As San Juan County approached three weeks without a new confirmed case of COVID-19, a 15th case arose on San Juan Island. Meanwhile, the county is still working toward reopening the local economy and the County Council discussed its plans at its May 5 meeting.
“We need to do what we can, as aggressively as we can, of opening up the economy. I’m a big fan of opening up the economy,” San Juan County Public Health Officer Dr. Frank James said. “We should be able to move forward more quickly than other communities. We’ve had a very effective response so far. Those are all things in our favor to move forward more quickly.”
The county is considering a “soft opening,” which would encourage local businesses to open for local residents first and then extend that to tourists when the time is right.
“I don’t think we’re ready yet for people from outside of the county to come swarming in,” County Council Chairperson Rick Hughes said.
James agreed with Hughes adding that opening needs to be done in a practical way and that he’d like everyone to be wearing masks.
“We need to do everything we can to get the economy rolling. We’re not going to be back to business as usual for the better part of two years,” James said. “This is not a sprint. This is something we’re going to need to do and we want to do it as safely and effectively as possible.”
Knowing that groups of more than 50 people are not going to be allowed until Phase Four of Inslee’s four-phase reopening plan — which will be late July or early August at the earliest — the San Juan County Fair was canceled in favor of a virtual fair.
“Hopefully whatever is implemented this year could continue in coming years for the fair,” Fairgrounds and Events Manager Jennifer Allen said.
Included in a virtual fair would be 4-H youth participation, agricultural events and some kind of entertainment, Allen explained. The fair department is still trying to figure out how to include service groups.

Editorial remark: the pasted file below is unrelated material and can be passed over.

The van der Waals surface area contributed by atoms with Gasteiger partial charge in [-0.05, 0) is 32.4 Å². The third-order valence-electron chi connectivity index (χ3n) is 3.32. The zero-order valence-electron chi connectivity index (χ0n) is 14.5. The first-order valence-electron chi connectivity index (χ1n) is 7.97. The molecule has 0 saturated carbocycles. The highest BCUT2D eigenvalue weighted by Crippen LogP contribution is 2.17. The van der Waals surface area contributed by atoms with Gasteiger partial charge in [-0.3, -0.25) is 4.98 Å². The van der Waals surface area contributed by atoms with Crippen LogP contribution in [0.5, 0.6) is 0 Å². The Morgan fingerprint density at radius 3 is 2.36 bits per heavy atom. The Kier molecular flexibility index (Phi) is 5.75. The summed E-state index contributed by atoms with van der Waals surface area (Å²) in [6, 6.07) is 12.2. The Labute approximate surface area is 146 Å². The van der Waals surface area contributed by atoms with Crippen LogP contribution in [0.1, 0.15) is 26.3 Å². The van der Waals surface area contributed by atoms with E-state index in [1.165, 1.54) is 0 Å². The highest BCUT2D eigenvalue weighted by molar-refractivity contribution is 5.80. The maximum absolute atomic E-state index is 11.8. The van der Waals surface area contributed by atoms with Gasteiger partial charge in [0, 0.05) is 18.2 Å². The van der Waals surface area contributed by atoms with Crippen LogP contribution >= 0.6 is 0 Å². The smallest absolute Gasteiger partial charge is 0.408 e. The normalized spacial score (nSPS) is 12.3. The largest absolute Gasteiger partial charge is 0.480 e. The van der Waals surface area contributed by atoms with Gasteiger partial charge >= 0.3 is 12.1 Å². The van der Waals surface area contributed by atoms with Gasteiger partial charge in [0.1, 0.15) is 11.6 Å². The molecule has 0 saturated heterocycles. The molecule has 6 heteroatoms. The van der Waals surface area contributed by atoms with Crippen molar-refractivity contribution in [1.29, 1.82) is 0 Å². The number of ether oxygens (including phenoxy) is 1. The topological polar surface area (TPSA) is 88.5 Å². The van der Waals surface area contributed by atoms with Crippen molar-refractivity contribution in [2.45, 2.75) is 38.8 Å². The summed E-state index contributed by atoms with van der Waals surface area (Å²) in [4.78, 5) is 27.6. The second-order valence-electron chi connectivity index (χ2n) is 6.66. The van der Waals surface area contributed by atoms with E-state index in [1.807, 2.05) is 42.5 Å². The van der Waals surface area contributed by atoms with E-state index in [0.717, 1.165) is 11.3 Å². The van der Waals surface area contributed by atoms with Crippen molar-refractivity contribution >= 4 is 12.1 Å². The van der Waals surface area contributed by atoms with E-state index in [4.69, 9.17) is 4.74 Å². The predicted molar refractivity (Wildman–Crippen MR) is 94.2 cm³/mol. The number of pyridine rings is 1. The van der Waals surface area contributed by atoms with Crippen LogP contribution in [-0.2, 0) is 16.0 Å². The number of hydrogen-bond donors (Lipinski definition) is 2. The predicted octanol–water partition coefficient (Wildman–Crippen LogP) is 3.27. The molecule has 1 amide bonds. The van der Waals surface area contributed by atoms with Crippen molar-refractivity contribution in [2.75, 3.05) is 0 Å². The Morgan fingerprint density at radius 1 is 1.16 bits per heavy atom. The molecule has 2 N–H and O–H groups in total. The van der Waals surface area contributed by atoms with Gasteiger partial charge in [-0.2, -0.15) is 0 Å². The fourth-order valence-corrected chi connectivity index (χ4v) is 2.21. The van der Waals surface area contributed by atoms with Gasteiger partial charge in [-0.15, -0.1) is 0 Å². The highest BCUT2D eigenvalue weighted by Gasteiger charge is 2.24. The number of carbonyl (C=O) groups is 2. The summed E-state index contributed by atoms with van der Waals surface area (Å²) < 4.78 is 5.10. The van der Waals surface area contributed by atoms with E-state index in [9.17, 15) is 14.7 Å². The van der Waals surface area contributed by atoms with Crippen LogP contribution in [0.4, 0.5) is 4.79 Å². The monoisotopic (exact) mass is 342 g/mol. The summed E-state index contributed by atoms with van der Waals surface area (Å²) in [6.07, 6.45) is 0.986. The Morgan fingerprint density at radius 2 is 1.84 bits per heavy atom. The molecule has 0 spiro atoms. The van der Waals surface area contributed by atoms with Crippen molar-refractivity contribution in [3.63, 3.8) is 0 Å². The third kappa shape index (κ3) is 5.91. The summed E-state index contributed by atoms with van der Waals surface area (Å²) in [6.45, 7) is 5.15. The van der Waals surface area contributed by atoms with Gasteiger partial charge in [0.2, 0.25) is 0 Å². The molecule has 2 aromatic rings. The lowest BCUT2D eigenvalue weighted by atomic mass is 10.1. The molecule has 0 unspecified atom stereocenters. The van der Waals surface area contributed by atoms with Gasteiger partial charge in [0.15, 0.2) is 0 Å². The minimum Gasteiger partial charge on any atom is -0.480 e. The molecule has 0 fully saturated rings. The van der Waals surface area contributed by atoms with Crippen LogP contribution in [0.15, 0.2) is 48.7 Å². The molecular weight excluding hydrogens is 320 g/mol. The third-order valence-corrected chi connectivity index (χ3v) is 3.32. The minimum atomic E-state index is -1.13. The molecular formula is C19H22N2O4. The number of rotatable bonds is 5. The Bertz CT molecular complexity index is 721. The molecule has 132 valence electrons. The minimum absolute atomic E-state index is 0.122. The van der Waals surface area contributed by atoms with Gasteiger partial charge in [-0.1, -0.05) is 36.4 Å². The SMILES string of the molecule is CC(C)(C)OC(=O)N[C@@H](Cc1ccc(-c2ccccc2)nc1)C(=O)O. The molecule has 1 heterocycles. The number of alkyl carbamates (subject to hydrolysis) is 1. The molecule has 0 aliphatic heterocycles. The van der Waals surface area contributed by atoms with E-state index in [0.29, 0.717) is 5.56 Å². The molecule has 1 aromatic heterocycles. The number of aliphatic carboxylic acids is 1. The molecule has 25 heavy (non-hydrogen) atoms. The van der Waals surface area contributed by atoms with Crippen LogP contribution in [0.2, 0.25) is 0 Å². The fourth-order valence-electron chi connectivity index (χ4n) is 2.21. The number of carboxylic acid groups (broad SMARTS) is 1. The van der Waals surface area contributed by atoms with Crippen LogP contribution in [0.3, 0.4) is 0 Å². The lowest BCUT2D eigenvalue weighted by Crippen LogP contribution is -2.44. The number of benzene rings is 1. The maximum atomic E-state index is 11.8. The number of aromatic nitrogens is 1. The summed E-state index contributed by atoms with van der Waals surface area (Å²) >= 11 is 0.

“Virtual fair is going online, it’s opening up to possible online entries and submissions which 4-H is already set up to do … The idea is to stay relevant to the mission of fairs and maybe reach out to a broader demographic in general for participation in these various sections of fair,” Allen said. “So basically, trying to stay relevant, trying to keep it simple, trying to integrate all of the aspects that we normally have at fair with the hope of maybe reaching out to new people.”
Washington State University Extension Office Director Brook Brouwer said his office is looking into what 4-H programs across the state are doing since county fairs are being closed statewide.
“Our absolute priority is supporting San Juan County youth and making sure that they’re able to complete their 4-H year,“ Brouwer said.
Allen explained that the virtual fair is anticipated to cost less than $50,000, but does not include the fairgrounds’ year-round staffing. The annual physical fair usually costs around $150,000 not including staffing, she added.
“I think it’s really important that we continue to have a fair even though it’s virtual. I think we’re used to — at this point — tuning into things and I think it will be successful,” County Manager Mike Thomas said. “I’d like to thank [the fair department] for their quick work and the work they’ve done with the 4H community and others to come up with some pretty darn cool ideas for a fair this year.”